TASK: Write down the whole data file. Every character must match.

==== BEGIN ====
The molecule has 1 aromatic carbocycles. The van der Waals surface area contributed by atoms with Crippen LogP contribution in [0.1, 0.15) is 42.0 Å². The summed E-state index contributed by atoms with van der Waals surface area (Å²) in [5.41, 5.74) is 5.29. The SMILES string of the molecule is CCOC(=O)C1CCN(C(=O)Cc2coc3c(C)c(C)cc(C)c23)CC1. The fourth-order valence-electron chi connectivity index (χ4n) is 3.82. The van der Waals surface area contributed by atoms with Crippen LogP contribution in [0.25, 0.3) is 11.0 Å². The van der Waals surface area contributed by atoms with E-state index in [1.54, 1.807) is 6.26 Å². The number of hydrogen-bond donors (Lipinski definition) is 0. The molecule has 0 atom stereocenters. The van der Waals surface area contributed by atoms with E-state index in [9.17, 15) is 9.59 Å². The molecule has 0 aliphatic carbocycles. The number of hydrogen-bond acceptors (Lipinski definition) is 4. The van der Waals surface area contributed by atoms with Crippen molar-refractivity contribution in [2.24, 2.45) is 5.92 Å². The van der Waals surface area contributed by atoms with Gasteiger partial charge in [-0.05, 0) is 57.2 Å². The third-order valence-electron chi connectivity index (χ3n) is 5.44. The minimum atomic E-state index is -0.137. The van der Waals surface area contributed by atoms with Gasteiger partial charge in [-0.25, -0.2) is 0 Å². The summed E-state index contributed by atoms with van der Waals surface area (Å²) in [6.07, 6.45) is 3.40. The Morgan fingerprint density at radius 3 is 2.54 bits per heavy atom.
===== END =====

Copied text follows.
The molecule has 1 aromatic carbocycles. The van der Waals surface area contributed by atoms with Crippen LogP contribution in [0.1, 0.15) is 42.0 Å². The summed E-state index contributed by atoms with van der Waals surface area (Å²) in [5.41, 5.74) is 5.29. The SMILES string of the molecule is CCOC(=O)C1CCN(C(=O)Cc2coc3c(C)c(C)cc(C)c23)CC1. The fourth-order valence-electron chi connectivity index (χ4n) is 3.82. The van der Waals surface area contributed by atoms with Crippen LogP contribution in [0.25, 0.3) is 11.0 Å². The van der Waals surface area contributed by atoms with E-state index in [1.54, 1.807) is 6.26 Å². The number of hydrogen-bond donors (Lipinski definition) is 0. The molecule has 0 atom stereocenters. The van der Waals surface area contributed by atoms with E-state index in [9.17, 15) is 9.59 Å². The molecule has 0 aliphatic carbocycles. The number of hydrogen-bond acceptors (Lipinski definition) is 4. The van der Waals surface area contributed by atoms with Crippen molar-refractivity contribution in [2.24, 2.45) is 5.92 Å². The van der Waals surface area contributed by atoms with Gasteiger partial charge in [-0.05, 0) is 57.2 Å². The third-order valence-electron chi connectivity index (χ3n) is 5.44. The minimum atomic E-state index is -0.137. The van der Waals surface area contributed by atoms with Gasteiger partial charge in [-0.25, -0.2) is 0 Å². The summed E-state index contributed by atoms with van der Waals surface area (Å²) in [6.07, 6.45) is 3.40. The Morgan fingerprint density at radius 3 is 2.54 bits per heavy atom.